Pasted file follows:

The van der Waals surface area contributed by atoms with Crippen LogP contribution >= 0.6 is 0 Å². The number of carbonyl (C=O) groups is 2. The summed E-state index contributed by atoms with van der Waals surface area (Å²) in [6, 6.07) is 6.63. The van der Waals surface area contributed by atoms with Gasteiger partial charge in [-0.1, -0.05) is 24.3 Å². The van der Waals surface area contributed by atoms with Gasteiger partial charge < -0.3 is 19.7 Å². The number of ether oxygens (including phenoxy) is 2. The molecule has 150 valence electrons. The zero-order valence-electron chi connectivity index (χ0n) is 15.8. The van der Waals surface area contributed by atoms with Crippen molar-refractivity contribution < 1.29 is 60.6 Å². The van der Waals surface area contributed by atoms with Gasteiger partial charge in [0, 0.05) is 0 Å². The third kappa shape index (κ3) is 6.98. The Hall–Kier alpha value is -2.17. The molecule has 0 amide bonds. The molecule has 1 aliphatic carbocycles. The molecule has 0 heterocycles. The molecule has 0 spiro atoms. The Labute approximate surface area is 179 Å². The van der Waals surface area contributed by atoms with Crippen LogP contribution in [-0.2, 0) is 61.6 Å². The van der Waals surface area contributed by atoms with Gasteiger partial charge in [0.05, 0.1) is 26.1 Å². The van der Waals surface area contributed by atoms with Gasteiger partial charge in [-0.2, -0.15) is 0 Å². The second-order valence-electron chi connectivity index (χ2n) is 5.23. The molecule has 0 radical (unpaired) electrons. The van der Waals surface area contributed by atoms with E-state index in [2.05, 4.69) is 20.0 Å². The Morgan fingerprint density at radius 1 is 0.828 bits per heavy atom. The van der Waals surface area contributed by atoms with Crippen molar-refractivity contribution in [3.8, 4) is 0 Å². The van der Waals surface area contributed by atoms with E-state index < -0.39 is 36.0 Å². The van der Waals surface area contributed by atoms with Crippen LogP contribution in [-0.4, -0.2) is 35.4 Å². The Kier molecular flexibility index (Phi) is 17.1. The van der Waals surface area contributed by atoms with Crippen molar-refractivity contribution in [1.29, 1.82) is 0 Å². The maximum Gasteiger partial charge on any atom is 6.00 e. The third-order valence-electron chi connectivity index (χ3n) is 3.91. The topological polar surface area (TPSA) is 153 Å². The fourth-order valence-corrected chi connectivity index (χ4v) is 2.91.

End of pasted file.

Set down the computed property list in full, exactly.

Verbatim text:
The van der Waals surface area contributed by atoms with Crippen LogP contribution >= 0.6 is 0 Å². The number of carbonyl (C=O) groups is 2. The summed E-state index contributed by atoms with van der Waals surface area (Å²) in [6, 6.07) is 6.63. The van der Waals surface area contributed by atoms with Gasteiger partial charge in [-0.1, -0.05) is 24.3 Å². The van der Waals surface area contributed by atoms with Gasteiger partial charge < -0.3 is 19.7 Å². The number of ether oxygens (including phenoxy) is 2. The molecule has 150 valence electrons. The zero-order valence-electron chi connectivity index (χ0n) is 15.8. The van der Waals surface area contributed by atoms with Crippen molar-refractivity contribution < 1.29 is 60.6 Å². The van der Waals surface area contributed by atoms with Gasteiger partial charge in [0, 0.05) is 0 Å². The third kappa shape index (κ3) is 6.98. The Hall–Kier alpha value is -2.17. The molecule has 0 amide bonds. The molecule has 1 aliphatic carbocycles. The molecule has 0 heterocycles. The molecule has 0 spiro atoms. The Labute approximate surface area is 179 Å². The van der Waals surface area contributed by atoms with Crippen LogP contribution in [-0.2, 0) is 61.6 Å². The van der Waals surface area contributed by atoms with Gasteiger partial charge in [0.05, 0.1) is 26.1 Å². The van der Waals surface area contributed by atoms with Gasteiger partial charge in [-0.2, -0.15) is 0 Å². The second-order valence-electron chi connectivity index (χ2n) is 5.23. The molecule has 0 radical (unpaired) electrons. The van der Waals surface area contributed by atoms with E-state index in [2.05, 4.69) is 20.0 Å². The Morgan fingerprint density at radius 1 is 0.828 bits per heavy atom. The van der Waals surface area contributed by atoms with Crippen molar-refractivity contribution in [3.8, 4) is 0 Å². The van der Waals surface area contributed by atoms with E-state index < -0.39 is 36.0 Å². The van der Waals surface area contributed by atoms with Crippen LogP contribution in [-0.4, -0.2) is 35.4 Å². The Kier molecular flexibility index (Phi) is 17.1. The van der Waals surface area contributed by atoms with Crippen molar-refractivity contribution in [1.29, 1.82) is 0 Å². The maximum Gasteiger partial charge on any atom is 6.00 e. The third-order valence-electron chi connectivity index (χ3n) is 3.91. The topological polar surface area (TPSA) is 153 Å². The fourth-order valence-corrected chi connectivity index (χ4v) is 2.91.